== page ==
Herschel/SPIRE Fourier transform spectrometer (FTS) observations contain emission from both the Herschel Telescope and the SPIRE Instrument itself, both of which are typically orders of magnitude greater than the emission from the astronomical source, and must be removed in order to recover the source spectrum. The effects of the Herschel Telescope and the SPIRE Instrument are removed during data reduction using relative spectral response calibration curves and emission models. We present the evolution of the methods used to derive the relative spectral response calibration curves for the SPIRE FTS. The relationship between the calibration curves and the ultimate sensitivity of calibrated SPIRE FTS data is discussed and the results from the derivation methods are compared. These comparisons show that the latest derivation methods result in calibration curves that impart a factor of between 2 and 100 less noise to the overall error budget, which results in calibrated spectra for individual observations whose n...

Fulton, Trevor; Baluteau, Jean-Paul; Benielli, Dominique; Imhof, Peter; Lim, Tanya; Lu, Nanyao; Marchili, Nicola; Naylor, David; Polehampton, Edward; Swinyard, Bruce; Valtchanov, Ivan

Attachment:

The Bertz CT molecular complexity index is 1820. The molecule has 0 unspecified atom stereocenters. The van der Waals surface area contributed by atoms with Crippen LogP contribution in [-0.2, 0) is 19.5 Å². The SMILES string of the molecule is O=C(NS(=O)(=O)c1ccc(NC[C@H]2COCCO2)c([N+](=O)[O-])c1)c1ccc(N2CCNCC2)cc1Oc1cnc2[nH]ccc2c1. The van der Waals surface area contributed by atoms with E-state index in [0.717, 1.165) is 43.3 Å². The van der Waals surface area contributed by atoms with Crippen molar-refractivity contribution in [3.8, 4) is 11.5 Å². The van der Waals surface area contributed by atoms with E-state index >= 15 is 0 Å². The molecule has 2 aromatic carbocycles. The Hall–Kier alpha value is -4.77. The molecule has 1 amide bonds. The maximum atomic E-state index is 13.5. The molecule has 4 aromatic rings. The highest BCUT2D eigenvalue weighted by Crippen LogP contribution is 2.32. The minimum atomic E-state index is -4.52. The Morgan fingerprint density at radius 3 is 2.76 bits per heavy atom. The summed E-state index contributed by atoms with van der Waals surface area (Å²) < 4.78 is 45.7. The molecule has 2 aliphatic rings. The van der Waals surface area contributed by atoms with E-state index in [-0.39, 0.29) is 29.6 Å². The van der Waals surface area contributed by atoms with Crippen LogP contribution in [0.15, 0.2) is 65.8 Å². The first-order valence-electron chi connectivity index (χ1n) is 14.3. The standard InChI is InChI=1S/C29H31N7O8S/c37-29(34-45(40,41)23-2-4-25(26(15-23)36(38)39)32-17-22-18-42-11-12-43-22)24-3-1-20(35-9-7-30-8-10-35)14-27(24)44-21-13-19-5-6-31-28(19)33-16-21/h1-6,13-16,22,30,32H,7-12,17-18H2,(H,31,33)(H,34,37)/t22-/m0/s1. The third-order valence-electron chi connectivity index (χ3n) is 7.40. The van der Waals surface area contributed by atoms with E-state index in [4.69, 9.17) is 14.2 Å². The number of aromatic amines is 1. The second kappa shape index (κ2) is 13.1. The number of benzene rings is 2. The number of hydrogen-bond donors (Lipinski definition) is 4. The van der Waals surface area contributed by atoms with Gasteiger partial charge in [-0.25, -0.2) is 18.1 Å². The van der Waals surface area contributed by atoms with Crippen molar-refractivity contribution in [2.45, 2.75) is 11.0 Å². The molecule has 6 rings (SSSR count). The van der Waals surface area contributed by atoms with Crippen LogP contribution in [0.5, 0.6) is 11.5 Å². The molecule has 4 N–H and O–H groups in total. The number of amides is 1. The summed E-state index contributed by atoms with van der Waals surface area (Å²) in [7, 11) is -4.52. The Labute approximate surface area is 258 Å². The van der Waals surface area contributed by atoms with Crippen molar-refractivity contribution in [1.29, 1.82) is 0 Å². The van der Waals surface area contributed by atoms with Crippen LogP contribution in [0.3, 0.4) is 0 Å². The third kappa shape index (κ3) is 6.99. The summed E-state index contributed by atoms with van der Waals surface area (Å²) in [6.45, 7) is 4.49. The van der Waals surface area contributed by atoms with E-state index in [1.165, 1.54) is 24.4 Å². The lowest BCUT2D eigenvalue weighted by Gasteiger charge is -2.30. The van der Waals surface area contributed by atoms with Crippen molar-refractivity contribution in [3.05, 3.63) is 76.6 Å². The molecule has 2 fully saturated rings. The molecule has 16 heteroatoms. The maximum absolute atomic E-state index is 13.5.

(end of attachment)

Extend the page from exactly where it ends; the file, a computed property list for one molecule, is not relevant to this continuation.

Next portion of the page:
2014-01-01

187

Reduction of Systematic Errors in Diagnostic Receivers Through the Use of Balanced Dicke-Switching and Y-Factor Noise Calibrations  

SciTech Connect

Receivers designed for diagnostic applications range from those having moderate sensitivity to those possessing large dynamic range. Digital receivers have a dynamic range which are a function of the number of bits represented by the ADC and subsequent processing. If some of this range is sacrificed for extreme sensitivity, noise power can then be used to perform two-point load calibrations. Since load temperatures can be precisely determined, the receiver can be quickly and accurately characterized; minute changes in system gain can then be detected, and systematic errors corrected. In addition, using receiver pairs in a balanced approach to measuring X+, X-, Y+, Y-, reduces systematic offset errors from non-identical system gains, and changes in system performance. This paper describes and demonstrates a balanced BPM-style diagnostic receiver, employing Dicke-switching to establish and maintain real-time system calibration. Benefits of such a receiver include wide bandwidth, solid absolute accuracy, improved position accuracy, and phase-sensitive measurements. System description, static and dynamic modelling, and measurement data are presented.